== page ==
Fusion Science and Technology / Volume 61 / Number 2T / February 2012 / Pages 69-85
Basic and Kinetic Theory / Proceedings of the Tenth Carolus Magnus Summer School on Plasma and Fusion Energy Physics / dx.doi.org/10.13182/FST12-A13494
Kinetic theory studies the macroscopic properties of large numbers of particles, starting from their (classical) equations of motion while the thermodynamics describes the equilibrium behavior of macroscopic objects in terms of concepts such as work, heat, and entropy. The phenomenological laws of thermodynamics tell us how these quantities are constrained as a system approaches its equilibrium. At the microscopic level, we know that these systems are composed of particles (atoms, particles), whose interactions and dynamics are reasonably well understood in terms of more fundamental theories. If these microscopic descriptions are complete, we should be able to account for the macroscopic behavior, i.e. derive the laws governing the macroscopic state functions in equilibrium. Kinetic theory attempts to achieve this objective. In particular, we shall try to answer the following questions:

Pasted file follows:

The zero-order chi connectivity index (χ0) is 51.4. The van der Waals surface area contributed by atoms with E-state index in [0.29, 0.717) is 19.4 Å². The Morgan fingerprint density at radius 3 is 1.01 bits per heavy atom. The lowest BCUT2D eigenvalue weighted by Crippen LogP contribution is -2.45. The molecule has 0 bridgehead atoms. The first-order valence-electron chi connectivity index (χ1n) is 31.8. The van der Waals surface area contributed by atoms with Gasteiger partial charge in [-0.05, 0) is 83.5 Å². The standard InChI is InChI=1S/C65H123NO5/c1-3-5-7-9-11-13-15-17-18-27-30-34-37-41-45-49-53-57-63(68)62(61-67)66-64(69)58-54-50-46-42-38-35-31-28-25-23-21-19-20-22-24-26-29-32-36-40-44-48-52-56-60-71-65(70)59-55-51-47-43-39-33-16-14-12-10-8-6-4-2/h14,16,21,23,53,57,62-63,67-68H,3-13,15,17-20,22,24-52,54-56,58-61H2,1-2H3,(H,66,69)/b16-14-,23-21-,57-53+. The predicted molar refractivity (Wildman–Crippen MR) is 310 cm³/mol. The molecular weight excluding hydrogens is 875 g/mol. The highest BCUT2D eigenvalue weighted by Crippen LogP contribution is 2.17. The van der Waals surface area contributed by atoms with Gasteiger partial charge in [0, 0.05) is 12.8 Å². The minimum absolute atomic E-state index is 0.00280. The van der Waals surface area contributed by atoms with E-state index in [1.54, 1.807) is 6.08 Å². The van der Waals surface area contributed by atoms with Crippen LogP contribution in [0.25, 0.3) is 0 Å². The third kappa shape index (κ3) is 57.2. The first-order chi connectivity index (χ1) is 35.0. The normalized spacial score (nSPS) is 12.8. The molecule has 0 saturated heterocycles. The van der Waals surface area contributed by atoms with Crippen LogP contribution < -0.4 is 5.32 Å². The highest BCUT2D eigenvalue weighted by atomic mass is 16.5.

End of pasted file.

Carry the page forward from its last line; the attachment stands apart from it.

How can we define equilibrium for a system of moving particles?
Do all systems naturally evolve towards an equilibrium state?
What is the time evolution of a system that is not quite in equilibrium?